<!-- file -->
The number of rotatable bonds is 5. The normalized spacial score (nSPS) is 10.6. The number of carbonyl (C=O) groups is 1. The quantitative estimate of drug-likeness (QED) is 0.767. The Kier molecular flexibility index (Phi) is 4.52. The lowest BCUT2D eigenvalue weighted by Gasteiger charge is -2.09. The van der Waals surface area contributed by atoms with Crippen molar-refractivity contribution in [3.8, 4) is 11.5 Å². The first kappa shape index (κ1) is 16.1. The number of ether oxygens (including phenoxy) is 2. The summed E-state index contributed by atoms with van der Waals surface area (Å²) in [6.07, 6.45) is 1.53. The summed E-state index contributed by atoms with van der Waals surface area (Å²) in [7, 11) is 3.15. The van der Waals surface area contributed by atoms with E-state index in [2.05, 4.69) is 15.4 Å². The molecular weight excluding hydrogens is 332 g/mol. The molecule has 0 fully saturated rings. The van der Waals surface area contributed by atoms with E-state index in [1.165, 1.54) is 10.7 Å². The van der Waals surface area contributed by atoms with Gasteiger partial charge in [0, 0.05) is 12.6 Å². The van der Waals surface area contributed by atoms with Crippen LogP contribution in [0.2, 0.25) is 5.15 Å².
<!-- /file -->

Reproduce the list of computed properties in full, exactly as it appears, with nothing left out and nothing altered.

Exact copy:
The number of rotatable bonds is 5. The normalized spacial score (nSPS) is 10.6. The number of carbonyl (C=O) groups is 1. The quantitative estimate of drug-likeness (QED) is 0.767. The Kier molecular flexibility index (Phi) is 4.52. The lowest BCUT2D eigenvalue weighted by Gasteiger charge is -2.09. The van der Waals surface area contributed by atoms with Crippen molar-refractivity contribution in [3.8, 4) is 11.5 Å². The first kappa shape index (κ1) is 16.1. The number of ether oxygens (including phenoxy) is 2. The summed E-state index contributed by atoms with van der Waals surface area (Å²) in [6.07, 6.45) is 1.53. The summed E-state index contributed by atoms with van der Waals surface area (Å²) in [7, 11) is 3.15. The van der Waals surface area contributed by atoms with E-state index in [2.05, 4.69) is 15.4 Å². The molecular weight excluding hydrogens is 332 g/mol. The molecule has 0 fully saturated rings. The van der Waals surface area contributed by atoms with E-state index in [1.165, 1.54) is 10.7 Å². The van der Waals surface area contributed by atoms with Gasteiger partial charge in [0, 0.05) is 12.6 Å². The van der Waals surface area contributed by atoms with Crippen LogP contribution in [0.2, 0.25) is 5.15 Å².